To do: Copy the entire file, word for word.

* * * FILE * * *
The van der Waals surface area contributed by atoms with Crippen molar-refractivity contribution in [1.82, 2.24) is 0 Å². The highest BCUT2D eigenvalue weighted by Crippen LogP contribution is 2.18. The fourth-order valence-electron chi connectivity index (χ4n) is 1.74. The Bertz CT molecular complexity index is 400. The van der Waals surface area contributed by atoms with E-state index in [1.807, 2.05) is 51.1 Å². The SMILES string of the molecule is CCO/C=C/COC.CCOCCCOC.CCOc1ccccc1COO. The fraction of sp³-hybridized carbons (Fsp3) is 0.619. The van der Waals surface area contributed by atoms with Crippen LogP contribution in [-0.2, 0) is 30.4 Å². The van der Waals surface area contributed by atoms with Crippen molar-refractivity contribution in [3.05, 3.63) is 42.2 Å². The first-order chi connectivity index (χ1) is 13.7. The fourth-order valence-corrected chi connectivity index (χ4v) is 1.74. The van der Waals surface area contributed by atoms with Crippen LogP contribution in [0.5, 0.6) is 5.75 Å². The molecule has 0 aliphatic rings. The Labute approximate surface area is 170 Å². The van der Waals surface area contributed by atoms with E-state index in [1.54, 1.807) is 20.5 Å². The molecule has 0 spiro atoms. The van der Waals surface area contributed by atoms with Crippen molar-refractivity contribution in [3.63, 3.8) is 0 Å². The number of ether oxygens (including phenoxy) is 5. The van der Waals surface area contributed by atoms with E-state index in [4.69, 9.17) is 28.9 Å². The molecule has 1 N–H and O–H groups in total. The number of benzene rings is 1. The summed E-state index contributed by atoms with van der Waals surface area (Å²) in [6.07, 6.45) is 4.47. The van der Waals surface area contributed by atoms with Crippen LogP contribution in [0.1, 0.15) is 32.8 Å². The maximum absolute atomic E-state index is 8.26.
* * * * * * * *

The van der Waals surface area contributed by atoms with Crippen molar-refractivity contribution in [1.82, 2.24) is 0 Å². The highest BCUT2D eigenvalue weighted by Crippen LogP contribution is 2.18. The fourth-order valence-electron chi connectivity index (χ4n) is 1.74. The Bertz CT molecular complexity index is 400. The van der Waals surface area contributed by atoms with E-state index in [1.807, 2.05) is 51.1 Å². The SMILES string of the molecule is CCO/C=C/COC.CCOCCCOC.CCOc1ccccc1COO. The fraction of sp³-hybridized carbons (Fsp3) is 0.619. The van der Waals surface area contributed by atoms with Crippen LogP contribution in [-0.2, 0) is 30.4 Å². The van der Waals surface area contributed by atoms with Crippen molar-refractivity contribution in [3.05, 3.63) is 42.2 Å². The first-order chi connectivity index (χ1) is 13.7. The fourth-order valence-corrected chi connectivity index (χ4v) is 1.74. The van der Waals surface area contributed by atoms with Crippen LogP contribution in [0.5, 0.6) is 5.75 Å². The molecule has 0 aliphatic rings. The Labute approximate surface area is 170 Å². The van der Waals surface area contributed by atoms with E-state index in [1.54, 1.807) is 20.5 Å². The molecule has 0 spiro atoms. The van der Waals surface area contributed by atoms with Crippen molar-refractivity contribution in [3.63, 3.8) is 0 Å². The number of ether oxygens (including phenoxy) is 5. The van der Waals surface area contributed by atoms with E-state index in [4.69, 9.17) is 28.9 Å². The molecule has 1 N–H and O–H groups in total. The number of benzene rings is 1. The summed E-state index contributed by atoms with van der Waals surface area (Å²) in [6.07, 6.45) is 4.47. The van der Waals surface area contributed by atoms with Crippen LogP contribution in [0.1, 0.15) is 32.8 Å². The maximum absolute atomic E-state index is 8.26.